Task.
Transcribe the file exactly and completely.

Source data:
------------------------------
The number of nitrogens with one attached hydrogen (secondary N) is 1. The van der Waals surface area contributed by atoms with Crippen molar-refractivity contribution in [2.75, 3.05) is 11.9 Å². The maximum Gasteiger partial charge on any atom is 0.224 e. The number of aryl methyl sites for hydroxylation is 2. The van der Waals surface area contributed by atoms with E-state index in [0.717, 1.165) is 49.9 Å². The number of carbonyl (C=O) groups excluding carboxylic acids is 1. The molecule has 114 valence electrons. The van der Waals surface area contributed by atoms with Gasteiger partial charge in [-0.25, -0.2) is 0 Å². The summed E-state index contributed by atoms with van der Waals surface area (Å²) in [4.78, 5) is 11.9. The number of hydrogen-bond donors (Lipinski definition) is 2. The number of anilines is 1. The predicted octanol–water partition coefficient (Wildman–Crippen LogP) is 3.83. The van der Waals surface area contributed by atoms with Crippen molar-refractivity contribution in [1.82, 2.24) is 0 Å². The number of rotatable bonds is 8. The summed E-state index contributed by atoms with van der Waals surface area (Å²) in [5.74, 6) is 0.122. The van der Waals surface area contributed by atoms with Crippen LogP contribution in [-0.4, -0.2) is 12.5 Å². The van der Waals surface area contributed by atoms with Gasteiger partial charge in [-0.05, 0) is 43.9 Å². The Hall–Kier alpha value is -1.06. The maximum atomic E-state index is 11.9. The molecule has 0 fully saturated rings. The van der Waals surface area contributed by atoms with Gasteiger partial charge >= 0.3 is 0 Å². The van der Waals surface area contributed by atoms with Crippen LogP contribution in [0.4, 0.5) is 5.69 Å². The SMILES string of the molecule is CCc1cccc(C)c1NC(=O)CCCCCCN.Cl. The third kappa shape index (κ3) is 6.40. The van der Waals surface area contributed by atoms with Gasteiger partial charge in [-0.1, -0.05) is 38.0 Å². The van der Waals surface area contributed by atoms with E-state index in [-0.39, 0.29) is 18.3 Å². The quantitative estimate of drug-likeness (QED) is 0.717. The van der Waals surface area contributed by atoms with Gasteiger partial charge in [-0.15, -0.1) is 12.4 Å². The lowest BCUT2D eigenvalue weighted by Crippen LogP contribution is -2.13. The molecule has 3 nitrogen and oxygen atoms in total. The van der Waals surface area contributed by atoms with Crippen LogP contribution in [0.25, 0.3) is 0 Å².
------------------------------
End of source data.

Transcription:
The number of nitrogens with one attached hydrogen (secondary N) is 1. The van der Waals surface area contributed by atoms with Crippen molar-refractivity contribution in [2.75, 3.05) is 11.9 Å². The maximum Gasteiger partial charge on any atom is 0.224 e. The number of aryl methyl sites for hydroxylation is 2. The van der Waals surface area contributed by atoms with E-state index in [0.717, 1.165) is 49.9 Å². The number of carbonyl (C=O) groups excluding carboxylic acids is 1. The molecule has 114 valence electrons. The van der Waals surface area contributed by atoms with Gasteiger partial charge in [-0.25, -0.2) is 0 Å². The summed E-state index contributed by atoms with van der Waals surface area (Å²) in [4.78, 5) is 11.9. The number of hydrogen-bond donors (Lipinski definition) is 2. The number of anilines is 1. The predicted octanol–water partition coefficient (Wildman–Crippen LogP) is 3.83. The van der Waals surface area contributed by atoms with Crippen molar-refractivity contribution in [1.82, 2.24) is 0 Å². The number of rotatable bonds is 8. The summed E-state index contributed by atoms with van der Waals surface area (Å²) in [5.74, 6) is 0.122. The van der Waals surface area contributed by atoms with Crippen LogP contribution in [-0.4, -0.2) is 12.5 Å². The van der Waals surface area contributed by atoms with Gasteiger partial charge in [-0.05, 0) is 43.9 Å². The Hall–Kier alpha value is -1.06. The maximum atomic E-state index is 11.9. The molecule has 0 fully saturated rings. The van der Waals surface area contributed by atoms with Gasteiger partial charge >= 0.3 is 0 Å². The van der Waals surface area contributed by atoms with Crippen LogP contribution in [0.4, 0.5) is 5.69 Å². The SMILES string of the molecule is CCc1cccc(C)c1NC(=O)CCCCCCN.Cl. The third kappa shape index (κ3) is 6.40. The van der Waals surface area contributed by atoms with Gasteiger partial charge in [-0.1, -0.05) is 38.0 Å². The van der Waals surface area contributed by atoms with E-state index in [-0.39, 0.29) is 18.3 Å². The quantitative estimate of drug-likeness (QED) is 0.717. The van der Waals surface area contributed by atoms with Gasteiger partial charge in [-0.15, -0.1) is 12.4 Å². The lowest BCUT2D eigenvalue weighted by Crippen LogP contribution is -2.13. The molecule has 3 nitrogen and oxygen atoms in total. The van der Waals surface area contributed by atoms with Crippen LogP contribution in [0.25, 0.3) is 0 Å².